Single routes can be useful (and Frome Street has already shown a clear increase in traffic even though it is unfinished) but they work far more effectively as part of a wider network. The network becomes greater than the sum of its parts. That is why I think what Calgary has done is a realistic example to follow.

Wide, good quality bike tracks would fit on pretty much all of the Adelaide CBD's major roads. Almost without exception they are ridiculously wide. And in their current state, acres of space is wasted:

This is Pulteney Street at Hindmarsh Square (another perfect street for protected bike lanes)

That wide space is in many places used for on-street car parking. It is very difficult to remove parking without people getting very upset even though converting on-street parking to bike lanes makes a lot of commercial sense. But it is one of the obstacles you face before a project like this can even get off the ground. People get upset and MPs and council members get very nervous about suggesting any limit on car use - even though it may be entirely reasonable and for the greater good.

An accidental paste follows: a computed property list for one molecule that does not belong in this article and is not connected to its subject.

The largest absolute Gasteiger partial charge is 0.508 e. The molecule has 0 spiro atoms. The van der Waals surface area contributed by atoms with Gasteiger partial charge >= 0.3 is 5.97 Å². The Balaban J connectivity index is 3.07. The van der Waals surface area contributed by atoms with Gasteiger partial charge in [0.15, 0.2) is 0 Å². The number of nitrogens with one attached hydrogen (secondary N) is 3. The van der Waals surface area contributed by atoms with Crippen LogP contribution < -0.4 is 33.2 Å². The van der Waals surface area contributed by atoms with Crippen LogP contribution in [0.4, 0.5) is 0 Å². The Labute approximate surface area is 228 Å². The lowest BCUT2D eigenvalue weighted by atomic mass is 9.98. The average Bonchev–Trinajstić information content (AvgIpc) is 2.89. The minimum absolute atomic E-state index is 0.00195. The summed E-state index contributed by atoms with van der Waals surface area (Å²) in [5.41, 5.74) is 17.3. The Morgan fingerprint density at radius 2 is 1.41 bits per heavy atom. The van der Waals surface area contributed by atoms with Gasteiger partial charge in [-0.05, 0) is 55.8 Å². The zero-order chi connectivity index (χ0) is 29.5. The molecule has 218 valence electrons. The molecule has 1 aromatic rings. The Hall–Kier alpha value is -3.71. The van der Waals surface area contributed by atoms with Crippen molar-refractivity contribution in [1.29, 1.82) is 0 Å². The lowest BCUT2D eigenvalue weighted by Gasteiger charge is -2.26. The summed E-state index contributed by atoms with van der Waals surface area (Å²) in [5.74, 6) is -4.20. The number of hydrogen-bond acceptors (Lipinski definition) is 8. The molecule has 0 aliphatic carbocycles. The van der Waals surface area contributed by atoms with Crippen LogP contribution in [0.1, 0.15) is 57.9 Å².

So if something like this is to work, it has to result in an absolute minimum reduction in on-street parking and it must not in any way be allowed to look as if you are forcing people out of their cars. If not, it is nigh on impossible to sell.

Here goes:

The orange represents two-way protected bike lanes (and parklands paths). The red represents one-way protected bike lanes. The pink is the already existing (and tentatively planned extension of) Frome Street Bikeway. The green just shows where possible future treatments might go.

Obviously missing from the plan is a north-south route on the western side of the city. That is what I am still struggling with. Morphett Street seems the ideal choice, especially with how easy it would be to move the parallel parking closer to the middle of the road to allow for bike lanes on the safe side of cars but it is Light Square and Whitmore Square that cause difficulties. I'm still contemplating them.

North Terrace